Manage episode 351246133 series 2813418
If you’ve listened to some of my recent solos and interviews, you’ll have picked up that I'm on the cusp of entering a new stage of life. I’ve packed up my life in Barcelona, put my things in storage, finished up my academic year as a Professor and am headed to Mexico on a one-way ticket in just a few days. The preparation for leaving one stage of life and stepping into the next has gotten me thinking a lot lately about transitions and nature and my place in the whole rhythm of things. And, during the deep discomfort and anxiety that has come up as I’ve been in the deep discomfort of not knowing what comes next, of a big transition, I haven’t been the nicest or happiest or most serene version of myself. It's been interesting to observe and it’s gotten me thinking about a snake shedding its skin. As a Wyoming Kid, I have always been taught that, during seasons when you know rattlesnakes are shedding their skin (which they do regularly), do whatever you can to avoid them because they’re scared and blind and MEAN. They can’t see very well, so they’re more likely to strike. But then I started learning more about the process of a snake shedding its skin - and WHY it sheds its skin regularly - and it all started to feel like a very relevant personal metaphor for big moments of transition.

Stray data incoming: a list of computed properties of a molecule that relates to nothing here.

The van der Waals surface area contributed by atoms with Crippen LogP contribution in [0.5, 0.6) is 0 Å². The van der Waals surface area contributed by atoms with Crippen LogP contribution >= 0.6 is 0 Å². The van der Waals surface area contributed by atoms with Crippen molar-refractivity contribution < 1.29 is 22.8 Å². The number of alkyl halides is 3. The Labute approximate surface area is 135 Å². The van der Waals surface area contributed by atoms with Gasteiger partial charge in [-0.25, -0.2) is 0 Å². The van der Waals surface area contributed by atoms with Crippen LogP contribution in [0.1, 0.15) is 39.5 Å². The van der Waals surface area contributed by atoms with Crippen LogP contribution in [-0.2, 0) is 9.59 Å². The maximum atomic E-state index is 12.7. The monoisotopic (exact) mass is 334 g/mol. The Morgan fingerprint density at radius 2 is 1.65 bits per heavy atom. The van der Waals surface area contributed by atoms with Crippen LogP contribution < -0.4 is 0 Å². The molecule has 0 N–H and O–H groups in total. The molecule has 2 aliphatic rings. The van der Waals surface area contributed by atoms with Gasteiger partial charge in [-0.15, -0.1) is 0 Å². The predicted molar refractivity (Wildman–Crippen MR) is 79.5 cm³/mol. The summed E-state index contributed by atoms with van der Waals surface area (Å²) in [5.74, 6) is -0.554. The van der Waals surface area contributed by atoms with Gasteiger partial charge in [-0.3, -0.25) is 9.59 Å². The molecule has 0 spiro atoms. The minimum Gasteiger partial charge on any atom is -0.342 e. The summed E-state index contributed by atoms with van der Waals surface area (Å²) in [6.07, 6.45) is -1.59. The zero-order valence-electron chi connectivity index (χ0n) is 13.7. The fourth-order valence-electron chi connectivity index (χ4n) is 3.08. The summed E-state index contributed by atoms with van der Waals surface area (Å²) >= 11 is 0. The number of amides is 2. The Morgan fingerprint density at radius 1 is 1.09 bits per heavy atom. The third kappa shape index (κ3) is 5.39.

So settle yourself in and consider how this metaphor might be relevant for you, and be sure to listen to the end, when I share one of my favourite poems of all time, Desiderata by Max Ehrman.
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